The streaming wars are well underway, and while not every service has launched yet, they are starting to get expensive as people decide how many streaming services they actually need. While some platforms are getting by having access shows like “The Office” or “Friends” others are spending millions on exclusive content that people just have to see, whether for watercooler moments or awards potential.
Quibi, however, is trying something completely different- all of its programmings will be around 10 minutes or less (The name is a mash-up of “quick bites”). Its content is designed to be watched on a smartphone or tablet, perfect for on your break or waiting for the bus, similar to a lot of Snapchat’s content. but with added production value, as well as wider variety.
Who is supporting it?
The company has raised over $1 billion investment which it plans to spend on content, with 7,000 short episodes as a target. It has even attracted some big names, including Guillermo Del Toro, Sam Raimi, Jason Blum, Anna Kendrick, Laurence Fishburne and Kiefer Sutherland all have projects that will debut on the platform, in a variety of different genres. “Spielberg’s After Dark” (Yes, that Spielberg) will only be available after dark (get it?) and will be unavailable during the daylight.
This kind of experimentation forms much of Quibi’s ethos, as well as most short films in general. The shorter format allows for some interesting results, with filmmakers being put under a short time limit or having a smaller budget they often have to get creative. Quibi hopes to be more creative and unique with its content than other streaming providers like Netflix or Amazon Prime.
Short films have often been an important step on the road to feature films, with many directors honing their skills with shorts before directing their first feature. Films such as Taika Waititi’s “What We Do In The Shadows”, Damien Chazelle’s “Whiplash” and the original “Saw” film all started as short films before finally becoming the films we’re familiar with (The short film versions of these and a few others can be viewed online). These are often submitted to festivals such as the London Short Film Festival or Aesthetica Film Festival, in the hopes of gaining an audience. Some even have their own premieres before being posted online (Big Picture Film Club sometimes helps with this).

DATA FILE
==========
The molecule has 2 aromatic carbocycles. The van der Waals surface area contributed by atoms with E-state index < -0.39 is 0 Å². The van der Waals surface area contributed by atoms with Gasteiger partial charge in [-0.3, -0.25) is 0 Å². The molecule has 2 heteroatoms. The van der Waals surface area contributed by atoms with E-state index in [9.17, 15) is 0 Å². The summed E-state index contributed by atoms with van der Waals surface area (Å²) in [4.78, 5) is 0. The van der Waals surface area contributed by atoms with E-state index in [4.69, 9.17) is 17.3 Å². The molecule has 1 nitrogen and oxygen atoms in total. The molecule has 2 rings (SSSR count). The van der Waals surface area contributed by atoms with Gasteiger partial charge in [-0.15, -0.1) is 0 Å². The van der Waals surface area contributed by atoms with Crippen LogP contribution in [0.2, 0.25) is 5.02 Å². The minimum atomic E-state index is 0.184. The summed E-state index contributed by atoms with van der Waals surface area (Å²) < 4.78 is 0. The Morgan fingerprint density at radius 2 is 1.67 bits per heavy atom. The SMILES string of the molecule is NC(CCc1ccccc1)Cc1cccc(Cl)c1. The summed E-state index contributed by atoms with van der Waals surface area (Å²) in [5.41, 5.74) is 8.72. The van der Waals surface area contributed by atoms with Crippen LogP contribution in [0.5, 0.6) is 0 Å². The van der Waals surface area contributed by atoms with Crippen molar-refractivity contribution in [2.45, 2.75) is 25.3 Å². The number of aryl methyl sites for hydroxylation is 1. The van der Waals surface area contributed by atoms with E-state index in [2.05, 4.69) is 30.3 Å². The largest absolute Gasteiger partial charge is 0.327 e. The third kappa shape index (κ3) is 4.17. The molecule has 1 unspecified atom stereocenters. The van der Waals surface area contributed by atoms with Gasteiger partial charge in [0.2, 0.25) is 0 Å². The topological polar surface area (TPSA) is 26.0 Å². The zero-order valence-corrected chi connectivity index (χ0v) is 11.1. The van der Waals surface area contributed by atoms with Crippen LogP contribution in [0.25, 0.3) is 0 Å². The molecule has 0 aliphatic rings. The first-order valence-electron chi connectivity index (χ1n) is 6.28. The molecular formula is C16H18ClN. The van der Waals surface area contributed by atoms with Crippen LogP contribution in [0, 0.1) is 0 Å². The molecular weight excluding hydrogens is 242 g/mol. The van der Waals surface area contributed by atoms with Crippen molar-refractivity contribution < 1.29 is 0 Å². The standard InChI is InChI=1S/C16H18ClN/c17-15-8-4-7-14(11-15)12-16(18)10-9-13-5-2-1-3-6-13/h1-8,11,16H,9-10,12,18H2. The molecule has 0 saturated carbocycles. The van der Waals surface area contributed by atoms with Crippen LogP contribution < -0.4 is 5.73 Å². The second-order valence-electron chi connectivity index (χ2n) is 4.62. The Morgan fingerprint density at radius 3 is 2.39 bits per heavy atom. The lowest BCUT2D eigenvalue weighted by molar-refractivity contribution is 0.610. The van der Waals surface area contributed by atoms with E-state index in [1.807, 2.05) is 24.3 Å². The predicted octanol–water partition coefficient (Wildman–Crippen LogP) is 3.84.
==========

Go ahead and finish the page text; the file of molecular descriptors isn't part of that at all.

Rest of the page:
How will this change streaming?
With such big creators focusing on short-form entertainment, Quibi could attract a lot of viewers that don’t have time in their lives to sit down and watch a three hour epic like The Irishman or binge all of Mr Robot. People have busy lives and, if Quibli is successful, we could see more content geared towards it. Short films could become much more popular. Feature films get released on platforms like Netflix and Amazon Prime, could we get short films released on there too? Having names like Spielberg, Del Toro would help create buzz, and move away from the “student film” label many shorts are given. It is also giving some projects a new lease of life. “When the Stree Lights Go on” was originally envisioned as a feature, then a series, and will now premiere as a series on Quibi.
How other platforms adapt to Quibi is a mystery, as it will launch in April of 2020, it is unlikely that the big streaming sites will suddenly only have short programming, but we may see a rise in it. As Co-Founder Jeffrey Katzenberg said “Quibi is not a substitute or a competitor for television” rather it aims to have your attention instead of YouTube, Snapchat, or other apps used on your phone during the day. Although some people may rather wait for a full season and watch the short episodes all at once. The main issue it could come across is the subscription. Why would people pay when they can watch YouTube for free? (Which also has it’s own subscription model). Whether people will want to spend their commute watching “Biggest Little Cook-Off” or scrolling through Instagram remains to be seen.
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Also Read: British Brown Girls: Short Films Re-Defining British Asian Women On-screen
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